The negotiation of the agreement at Kananaskis took up a great deal of time, between expert officials, the Sherpas and the heads themselves. Under pressure, the Russians reverted to Cold War reflexes and resisted giving the necessary assurances until the last moment. Exchanges among the heads themselves were needed to ensure that the Russians were fully committed to facilitating this programme on the ground and the matter was was only resolved at a bilateral between Putin and Bush.
The Middle East.
One day before the summit opened, Bush made a major speech outlining a new basis for a democratically based Palestinian state and its relations with Israel. This speech had been delayed by the spate of suicide bombings and it looked as if it might distract attention from the main summit agenda. But in fact the Middle East was discussed over dinner, as planned.
The most striking aspect of the speech was a refusal by Bush to deal with Arafat as Palestinian leader (though he did not name him) because he was tainted with terrorism. The other G8 heads welcomed the US proposals on how Palestine should become a viable state, which reflected in part European ideas. They took the position that the Palestinians had the democratic right to choose their own leaders, though Blair, Berlusconi and Chretien, in different ways, showed some sympathy with Bush's frustration with Arafat. There was thus no open disagreement at the summit, but no great advance either.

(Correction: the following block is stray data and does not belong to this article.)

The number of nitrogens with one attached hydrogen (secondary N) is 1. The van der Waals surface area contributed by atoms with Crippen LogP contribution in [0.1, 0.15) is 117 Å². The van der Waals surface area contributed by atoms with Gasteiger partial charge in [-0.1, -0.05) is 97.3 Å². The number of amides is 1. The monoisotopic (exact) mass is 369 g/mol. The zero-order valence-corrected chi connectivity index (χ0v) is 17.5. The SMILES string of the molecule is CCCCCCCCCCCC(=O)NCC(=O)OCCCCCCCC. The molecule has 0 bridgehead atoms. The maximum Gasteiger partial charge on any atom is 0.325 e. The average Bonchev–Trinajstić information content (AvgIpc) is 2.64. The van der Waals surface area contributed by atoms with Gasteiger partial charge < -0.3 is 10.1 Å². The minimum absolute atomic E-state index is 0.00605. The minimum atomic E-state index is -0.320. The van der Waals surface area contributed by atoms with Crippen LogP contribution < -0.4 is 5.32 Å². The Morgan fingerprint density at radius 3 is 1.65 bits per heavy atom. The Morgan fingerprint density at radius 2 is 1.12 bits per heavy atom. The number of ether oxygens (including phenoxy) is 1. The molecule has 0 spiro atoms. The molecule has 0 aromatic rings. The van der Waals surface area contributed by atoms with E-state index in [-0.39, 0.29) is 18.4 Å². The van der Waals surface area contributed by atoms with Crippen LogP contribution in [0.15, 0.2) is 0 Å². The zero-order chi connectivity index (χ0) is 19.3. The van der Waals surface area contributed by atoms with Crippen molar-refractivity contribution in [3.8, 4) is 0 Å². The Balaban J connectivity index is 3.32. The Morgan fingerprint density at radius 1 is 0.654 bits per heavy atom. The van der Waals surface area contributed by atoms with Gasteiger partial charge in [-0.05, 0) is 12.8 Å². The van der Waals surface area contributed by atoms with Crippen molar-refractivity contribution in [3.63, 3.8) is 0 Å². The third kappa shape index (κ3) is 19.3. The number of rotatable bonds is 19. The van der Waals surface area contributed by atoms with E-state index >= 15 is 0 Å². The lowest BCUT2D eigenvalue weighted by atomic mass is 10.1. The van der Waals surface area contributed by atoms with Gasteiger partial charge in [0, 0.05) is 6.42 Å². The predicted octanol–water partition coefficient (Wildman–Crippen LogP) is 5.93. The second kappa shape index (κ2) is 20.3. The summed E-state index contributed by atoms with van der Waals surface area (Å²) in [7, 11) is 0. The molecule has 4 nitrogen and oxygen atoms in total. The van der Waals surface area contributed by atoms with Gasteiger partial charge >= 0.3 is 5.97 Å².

Other Regional Issues
The heads certainly discussed Afghanistan (including the destruction of the opium crop), India/Pakistan and Korea over dinner. It was widely expected that Bush would raise Iraq, but there is no evidence that he did so. Apart from Korea, all the regional issues which the heads chose to discuss had strong links with terrorism.
At Genoa, the G8 heads had launched the 'Genova Plan for Africa', as an immediate and spontaneous initial response to the 'New African Initiative' presented to them there by Presidents Mbeki, Obasanjo and Wade. The G8 set up an Africa Group to prepare their definitive response, to be agreed at Kananaskis.
Over the next year the New African Initiative mutated into the New Partnership for Africa's Development (NEPAD). The key concepts underlying the NEPAD are:
The G8 Africa Action Plan, adopted at Kananaskis, welcomes NEPAD and seeks to respond to it while leaving its ownership clearly with the Africans. The key concepts of the Action Plan are:
This awkward phrasing, which attracted criticism from development NGOs, reflected a difference within the G8. The Europeans, with Canada, were eager to commit 50% to deserving African countries. The United States was reluctant. Bush did not want to provide grounds for Congress to attach conditions to the Millennium Challenge Accounts, the channel for the new aid announced at Monterrey. This issue was discussed up to the last moment and had to be settled at head of government level.
The Africa Action Plan brings together G8 commitments in two political areas (peace and security and strengthening governance) and six economic ones (trade and investment, debt relief, expanding knowledge, improving health, agriculture and water resources). In the mass of detail, it is difficult to distinguish ongoing commitments and new ones. Several areas, such as trade, health and education, overlap with the 'economic growth' item on the summit agenda and will be treated further below. In addition, it is worth noting: